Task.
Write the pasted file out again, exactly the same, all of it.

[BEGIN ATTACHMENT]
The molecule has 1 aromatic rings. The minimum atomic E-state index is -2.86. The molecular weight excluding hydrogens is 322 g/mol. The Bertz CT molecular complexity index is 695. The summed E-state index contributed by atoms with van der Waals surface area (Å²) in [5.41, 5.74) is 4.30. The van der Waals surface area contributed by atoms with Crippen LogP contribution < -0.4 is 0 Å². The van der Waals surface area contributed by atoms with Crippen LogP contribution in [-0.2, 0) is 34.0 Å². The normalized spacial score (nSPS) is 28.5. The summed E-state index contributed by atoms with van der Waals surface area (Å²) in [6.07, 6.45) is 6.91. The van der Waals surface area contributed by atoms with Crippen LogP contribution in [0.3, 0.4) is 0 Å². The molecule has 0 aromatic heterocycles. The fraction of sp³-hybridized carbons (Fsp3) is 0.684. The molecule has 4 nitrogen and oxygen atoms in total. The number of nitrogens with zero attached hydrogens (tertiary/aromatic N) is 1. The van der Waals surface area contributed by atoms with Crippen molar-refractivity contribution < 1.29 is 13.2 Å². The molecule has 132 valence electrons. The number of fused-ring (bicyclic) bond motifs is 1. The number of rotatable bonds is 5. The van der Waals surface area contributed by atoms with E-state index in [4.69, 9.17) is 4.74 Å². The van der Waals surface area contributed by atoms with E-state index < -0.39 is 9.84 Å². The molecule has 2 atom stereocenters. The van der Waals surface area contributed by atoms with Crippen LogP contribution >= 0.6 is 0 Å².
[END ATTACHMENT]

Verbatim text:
The molecule has 1 aromatic rings. The minimum atomic E-state index is -2.86. The molecular weight excluding hydrogens is 322 g/mol. The Bertz CT molecular complexity index is 695. The summed E-state index contributed by atoms with van der Waals surface area (Å²) in [5.41, 5.74) is 4.30. The van der Waals surface area contributed by atoms with Crippen LogP contribution < -0.4 is 0 Å². The van der Waals surface area contributed by atoms with Crippen LogP contribution in [-0.2, 0) is 34.0 Å². The normalized spacial score (nSPS) is 28.5. The summed E-state index contributed by atoms with van der Waals surface area (Å²) in [6.07, 6.45) is 6.91. The van der Waals surface area contributed by atoms with Crippen LogP contribution in [0.3, 0.4) is 0 Å². The molecule has 0 aromatic heterocycles. The fraction of sp³-hybridized carbons (Fsp3) is 0.684. The molecule has 4 nitrogen and oxygen atoms in total. The number of nitrogens with zero attached hydrogens (tertiary/aromatic N) is 1. The van der Waals surface area contributed by atoms with Crippen molar-refractivity contribution < 1.29 is 13.2 Å². The molecule has 132 valence electrons. The number of fused-ring (bicyclic) bond motifs is 1. The number of rotatable bonds is 5. The van der Waals surface area contributed by atoms with E-state index in [4.69, 9.17) is 4.74 Å². The van der Waals surface area contributed by atoms with E-state index < -0.39 is 9.84 Å². The molecule has 2 atom stereocenters. The van der Waals surface area contributed by atoms with Crippen LogP contribution >= 0.6 is 0 Å².